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Not so fast, Police Chief Devon Clunis. We're still waiting for an answer.


He's retiring?

Winnipeg Police Chief Devon "Mack Daddy" Clunis is retiring?

How old is he? It seems he just started in his job and he's taking a flyer already?

Clunis is about 52 and he got the job as police chief barely 3 1/2 years ago.  That means he was 48 when hired, so whoever hired him had every reason to believe he would stick around for a long time.

Especially given all the big talk from Clunis when he started the job.  He was going to literally change the culture of policing in Winnipeg.  Police weren't going to be crime fighters so much as social workers, offering soft shoulders to cry on, strong arms to gather the broken, and sympathetic ears to hear the chorus of sad stories. Blah blah blah.

If you listen to Mack Daddy today, he's done all that. Mission accomplished, he said when announcing his departure. Sick healed. Blind seeing. Lame walking. Geez, the guys a candidate for Christ as his next job.

Oh, and he wants to spend more time with his wife.  Yeah, like we haven't heard that one before.

What was that all about? If he knew he wasn't going to stick around more than a few years, why take the job?  Was it to pad out the pension? Well, that won't fuel more cynicism of public servants, will it?

* When he was hired, the Winnipeg Free Press warned that he didn't have many qualifications. He has a divinity degree and had been the police chaplain. He had experience in the vice unit, traffic division and community service, hardly the hard crime-fighting fronts of police work.

"He has minimal experience in serious crime investigation, or in finance and administration. These are serious shortcomings, particularly at a time when the city is trying to control the escalating costs of policing, which represents 25 per cent of the city's budget." wrote the FP in a prescient editorial.

The knock is that Clunis is leaving because the new police board wants to start chopping the police budget, and with it staffing by as much as 80 police officers. 

He denies it, but a social worker always wants to spend more and not less.

* Clunis never worked his biggest strength. As a preacher he could have preached that the biggest root cause of crime is the refusal to accept the difference between right and wrong. Instilling the moral value of right over wrong is a more powerful deterrent to crime than a policeman on every block; it's a policeman in every heart.  

But social workers pride themselves on not judging. So, instead, they enable.

Mack Daddy got his nickname from his policy on street prostitution. He talked about wanting the working girls off the streets, but he did more than anybody to keep them there. He formed a special unit to do nothing but ride around and make friends with hookers and suggest they get another line of work.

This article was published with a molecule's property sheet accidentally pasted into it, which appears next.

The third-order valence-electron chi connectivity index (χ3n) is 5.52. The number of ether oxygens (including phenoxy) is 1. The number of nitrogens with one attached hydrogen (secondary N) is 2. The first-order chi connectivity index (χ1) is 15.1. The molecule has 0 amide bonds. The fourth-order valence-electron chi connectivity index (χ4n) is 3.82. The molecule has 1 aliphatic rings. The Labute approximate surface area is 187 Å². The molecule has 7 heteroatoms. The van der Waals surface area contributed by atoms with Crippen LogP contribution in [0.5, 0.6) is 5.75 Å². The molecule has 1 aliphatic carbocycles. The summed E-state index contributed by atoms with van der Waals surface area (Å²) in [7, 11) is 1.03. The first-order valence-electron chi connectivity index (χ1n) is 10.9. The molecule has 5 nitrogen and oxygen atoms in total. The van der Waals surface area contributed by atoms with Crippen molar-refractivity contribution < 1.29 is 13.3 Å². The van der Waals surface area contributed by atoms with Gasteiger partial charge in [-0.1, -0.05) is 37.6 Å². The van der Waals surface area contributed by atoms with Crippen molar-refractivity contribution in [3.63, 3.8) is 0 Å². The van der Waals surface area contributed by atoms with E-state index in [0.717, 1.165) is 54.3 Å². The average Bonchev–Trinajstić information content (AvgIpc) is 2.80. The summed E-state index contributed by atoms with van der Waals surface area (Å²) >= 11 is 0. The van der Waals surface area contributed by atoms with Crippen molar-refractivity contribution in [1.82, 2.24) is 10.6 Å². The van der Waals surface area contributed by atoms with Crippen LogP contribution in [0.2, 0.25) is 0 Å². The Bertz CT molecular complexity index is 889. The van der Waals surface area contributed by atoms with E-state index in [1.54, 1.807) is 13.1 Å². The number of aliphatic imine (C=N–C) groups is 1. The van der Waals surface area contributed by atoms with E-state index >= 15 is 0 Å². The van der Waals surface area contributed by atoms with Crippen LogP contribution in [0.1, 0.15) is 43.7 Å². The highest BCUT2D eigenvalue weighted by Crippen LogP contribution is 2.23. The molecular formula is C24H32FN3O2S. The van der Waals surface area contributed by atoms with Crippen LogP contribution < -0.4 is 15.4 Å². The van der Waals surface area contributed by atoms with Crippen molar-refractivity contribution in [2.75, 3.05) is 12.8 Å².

At last count the measure of the unit was one dead hooker (Tina Fontaine) and two claiming they might be interested in getting out of the biz.  Seriously, no joke. That's it.

* Clunis' finest hour was standing up to I'M-MARTY-MORANTZ-AND-I'M-A-LAWYER. 

As a newly elected councillor, Moranz tried to browbeat a senior police official at a committee hearing. The officer politely informed the shrill Moranz that the police reported to the new police board, not city council. Moranz tried to intimidate the officer but only demonstrated what a fool he was.

Clunis took Mayor Brian Bowman by the ear to the woodshed the next day. After a mano-a-mano talking to, Bowman learned his position in the pecking order in no uncertain terms. He took Morantz into his office for a good spanking before both of them offered a grovelling explanation to the press that, yes, the police official was right, Morantz was stupid and wrong, and that disrespect for the police would never happen again. Morantz was not allowed to open his mouth.

* Clunis' darkest moment was his cowardice four months ago over the killing of 24-year old Mark DiCesare who was surrounded by a veritable army of gun-toting police officers and blasted to death in an empty field in River Heights.

Clunis refused to answer the single most important question about the incident--- did the man have a gun? He was surrounded by 20-30 policemen, the officers armed with an assortment of weapons ranging from Glock pistols to pepper spray, to batons. He had no chance of escape. 

The only reason to kill him was if he had a gun? Did he?

The police department refuses to say.

Why?

Because if he did not have a gun, then this case should have already been turned over to homicide investigators from another police force.

Did Clunis, the chaplain, meet with Mark DiCesare's mother and offer condolences for his death? Or is he headed for the exit before this case is resolved.

It must not be allowed to turn into a repeat of the police shooting of Craig McDougall, the 26-year-old man shot by police in 2008. The authorities have managed to stall the mandatory inquest into McDougalls' death at the hands of police for EIGHT YEARS. His family is still waiting for answers. The McDougall inquest might start in August.

Will Clunis give Mark DiCesare's family an answer before he skips out the door to enjoy his fat pension and his time with his wife?

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